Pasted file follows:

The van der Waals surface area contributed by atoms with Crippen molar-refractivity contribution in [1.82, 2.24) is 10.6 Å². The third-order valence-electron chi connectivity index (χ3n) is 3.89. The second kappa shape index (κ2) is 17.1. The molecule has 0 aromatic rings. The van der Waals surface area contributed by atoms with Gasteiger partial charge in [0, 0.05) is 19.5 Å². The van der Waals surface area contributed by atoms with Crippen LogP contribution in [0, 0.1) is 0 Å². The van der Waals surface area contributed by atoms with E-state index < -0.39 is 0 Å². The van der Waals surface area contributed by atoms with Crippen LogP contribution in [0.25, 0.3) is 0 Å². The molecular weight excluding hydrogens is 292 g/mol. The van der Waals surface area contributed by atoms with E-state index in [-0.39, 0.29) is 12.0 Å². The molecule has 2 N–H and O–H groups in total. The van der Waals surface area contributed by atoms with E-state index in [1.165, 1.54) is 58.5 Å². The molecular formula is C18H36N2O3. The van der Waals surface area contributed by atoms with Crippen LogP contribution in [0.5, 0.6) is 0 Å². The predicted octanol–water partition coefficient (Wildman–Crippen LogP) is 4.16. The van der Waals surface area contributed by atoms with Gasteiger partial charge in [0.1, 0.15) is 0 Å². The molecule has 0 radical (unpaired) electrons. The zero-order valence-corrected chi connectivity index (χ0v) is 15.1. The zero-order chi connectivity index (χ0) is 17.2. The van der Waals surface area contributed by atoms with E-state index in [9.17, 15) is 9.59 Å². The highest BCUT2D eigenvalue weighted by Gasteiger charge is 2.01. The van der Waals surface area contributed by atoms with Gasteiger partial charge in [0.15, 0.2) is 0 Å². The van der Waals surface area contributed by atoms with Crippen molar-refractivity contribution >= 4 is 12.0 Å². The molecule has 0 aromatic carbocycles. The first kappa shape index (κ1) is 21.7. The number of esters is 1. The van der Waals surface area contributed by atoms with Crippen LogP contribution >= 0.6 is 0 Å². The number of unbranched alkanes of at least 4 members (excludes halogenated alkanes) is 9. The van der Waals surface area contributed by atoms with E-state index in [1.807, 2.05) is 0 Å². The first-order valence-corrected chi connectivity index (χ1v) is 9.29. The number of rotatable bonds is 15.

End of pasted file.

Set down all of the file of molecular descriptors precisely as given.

The van der Waals surface area contributed by atoms with Crippen molar-refractivity contribution in [1.82, 2.24) is 10.6 Å². The third-order valence-electron chi connectivity index (χ3n) is 3.89. The second kappa shape index (κ2) is 17.1. The molecule has 0 aromatic rings. The van der Waals surface area contributed by atoms with Gasteiger partial charge in [0, 0.05) is 19.5 Å². The van der Waals surface area contributed by atoms with Crippen LogP contribution in [0, 0.1) is 0 Å². The van der Waals surface area contributed by atoms with E-state index < -0.39 is 0 Å². The van der Waals surface area contributed by atoms with Crippen LogP contribution in [0.25, 0.3) is 0 Å². The molecular weight excluding hydrogens is 292 g/mol. The van der Waals surface area contributed by atoms with E-state index in [-0.39, 0.29) is 12.0 Å². The molecule has 2 N–H and O–H groups in total. The van der Waals surface area contributed by atoms with E-state index in [1.165, 1.54) is 58.5 Å². The molecular formula is C18H36N2O3. The van der Waals surface area contributed by atoms with Crippen LogP contribution in [0.5, 0.6) is 0 Å². The predicted octanol–water partition coefficient (Wildman–Crippen LogP) is 4.16. The van der Waals surface area contributed by atoms with Gasteiger partial charge in [0.1, 0.15) is 0 Å². The molecule has 0 radical (unpaired) electrons. The zero-order valence-corrected chi connectivity index (χ0v) is 15.1. The zero-order chi connectivity index (χ0) is 17.2. The van der Waals surface area contributed by atoms with E-state index in [9.17, 15) is 9.59 Å². The highest BCUT2D eigenvalue weighted by Gasteiger charge is 2.01. The van der Waals surface area contributed by atoms with Gasteiger partial charge in [0.15, 0.2) is 0 Å². The van der Waals surface area contributed by atoms with Crippen molar-refractivity contribution >= 4 is 12.0 Å². The molecule has 0 aromatic carbocycles. The first kappa shape index (κ1) is 21.7. The number of esters is 1. The van der Waals surface area contributed by atoms with Crippen LogP contribution >= 0.6 is 0 Å². The number of unbranched alkanes of at least 4 members (excludes halogenated alkanes) is 9. The van der Waals surface area contributed by atoms with E-state index in [1.807, 2.05) is 0 Å². The first-order valence-corrected chi connectivity index (χ1v) is 9.29. The number of rotatable bonds is 15.